So, is there a link between fenugreek and liver damage? Simply put, the answer is no. Instead, it is usually considered as an herb with hepatoprotective properties these days. Besides, it is often used for increasing mother’s milk, healing skin inflammation, boosting men’s testosterone levels, treating appetite loss, improving diabetes, and so on. Unfortunately, things are not quite that simple. While many studies support the healing properties of fenugreek, some others have shown that it couldn’t help any of the above-mentioned health condition. Of course, it is worth mentioning that there’s no consensus yet on this debate so far.
In order to evaluate the effects of fenugreek seed polyphenol extract (FPEt) on collagen and liver lipids, in 2007 S. Kaviarasan ever conducted experiment with rats with damaged rates, which were fed with alcohol and fenugreek simultaneously. The result shows that low doses of fenugreek protect alcohol-induced liver damage. And this study was published in “Cell Biology and Toxicology.”
In 2008, S. Kaviarasan continued to investigate whether or not fenugreek possibly helps liver to increase the levels of antioxidant enzymes. And finally he concluded that fenugreek could protect the liver, much like silymarin does. By the way, silymarin is a unique flavonoid complex derived from the milk thistle plant and has long been used in the prevention and treatment of liver and gallbladder disorders.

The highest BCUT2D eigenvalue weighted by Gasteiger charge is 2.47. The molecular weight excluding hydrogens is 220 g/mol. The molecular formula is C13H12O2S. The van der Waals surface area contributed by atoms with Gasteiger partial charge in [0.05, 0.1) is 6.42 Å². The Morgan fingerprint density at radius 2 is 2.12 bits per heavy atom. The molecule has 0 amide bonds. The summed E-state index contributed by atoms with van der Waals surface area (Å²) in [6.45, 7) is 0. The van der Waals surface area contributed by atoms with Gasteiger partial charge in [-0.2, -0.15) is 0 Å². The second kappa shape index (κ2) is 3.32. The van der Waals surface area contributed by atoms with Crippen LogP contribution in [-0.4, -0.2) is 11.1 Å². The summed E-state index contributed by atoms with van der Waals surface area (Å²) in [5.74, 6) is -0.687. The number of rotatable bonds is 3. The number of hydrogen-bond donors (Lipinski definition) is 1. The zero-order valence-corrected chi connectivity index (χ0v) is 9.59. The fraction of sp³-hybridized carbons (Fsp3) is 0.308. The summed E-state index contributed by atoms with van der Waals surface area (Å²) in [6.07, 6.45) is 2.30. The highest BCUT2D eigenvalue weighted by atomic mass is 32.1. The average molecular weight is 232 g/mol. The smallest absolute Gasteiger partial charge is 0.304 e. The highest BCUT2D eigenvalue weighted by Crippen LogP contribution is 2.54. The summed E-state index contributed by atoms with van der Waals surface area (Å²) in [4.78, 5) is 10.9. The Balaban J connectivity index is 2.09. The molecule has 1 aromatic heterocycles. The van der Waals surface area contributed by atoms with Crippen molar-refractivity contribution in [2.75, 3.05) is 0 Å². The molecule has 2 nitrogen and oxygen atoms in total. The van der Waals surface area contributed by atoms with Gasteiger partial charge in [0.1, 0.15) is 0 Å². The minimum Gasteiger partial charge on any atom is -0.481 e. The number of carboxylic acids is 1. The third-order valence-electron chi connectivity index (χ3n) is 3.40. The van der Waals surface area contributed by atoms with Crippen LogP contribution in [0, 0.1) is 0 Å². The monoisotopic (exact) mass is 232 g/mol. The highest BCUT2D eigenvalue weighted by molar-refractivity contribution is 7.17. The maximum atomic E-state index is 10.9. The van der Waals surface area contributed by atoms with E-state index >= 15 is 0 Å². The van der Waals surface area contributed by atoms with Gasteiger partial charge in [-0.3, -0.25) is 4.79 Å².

Kaviarasan believes that it is the fenugreek seed’s phytochemicals that make this herb possess liver-protecting properties. As a result, these steroidal saponins, in particular the one that is diosgenin, play the key role here. By the way, diosgenin is mainly extracted from the root of wild yam and can be made into estrogen and dehydroepiandrosterone (DHEA) in the laboratory. That’s to say, it can be one of treatment options for menopause symptoms, such as night sweats, hot flashes, and the like.
In addition, N. Sushma and T. Devasena ever conducted a study to examine the protective effects of fenugreek’s phytochemicals on pesticide-induced toxicity. And the results of this research find that this herb can control the lipid levels and then prevent and reverse liver damage. Later they published this study in the journal “Human and Experimental Toxicology.”
Fenugreek is generally considered to have nothing to do with clinical liver injury and doesn’t affect serum enzyme levels. However, some skeptics argue with this view. And Aziza M. Hassan is one of them. He ever conducted animal research to investigate the side effects and toxicity of fenugreek seeds. And he found that there is a connection between mild hepatitis and megadoses of this spice. Interesting enough, he also found that megadoses of fenugreek didn’t affect small and large intestine, stomach, and kidney but liver. Later he published this study in the “African Journal of Biotechnology.”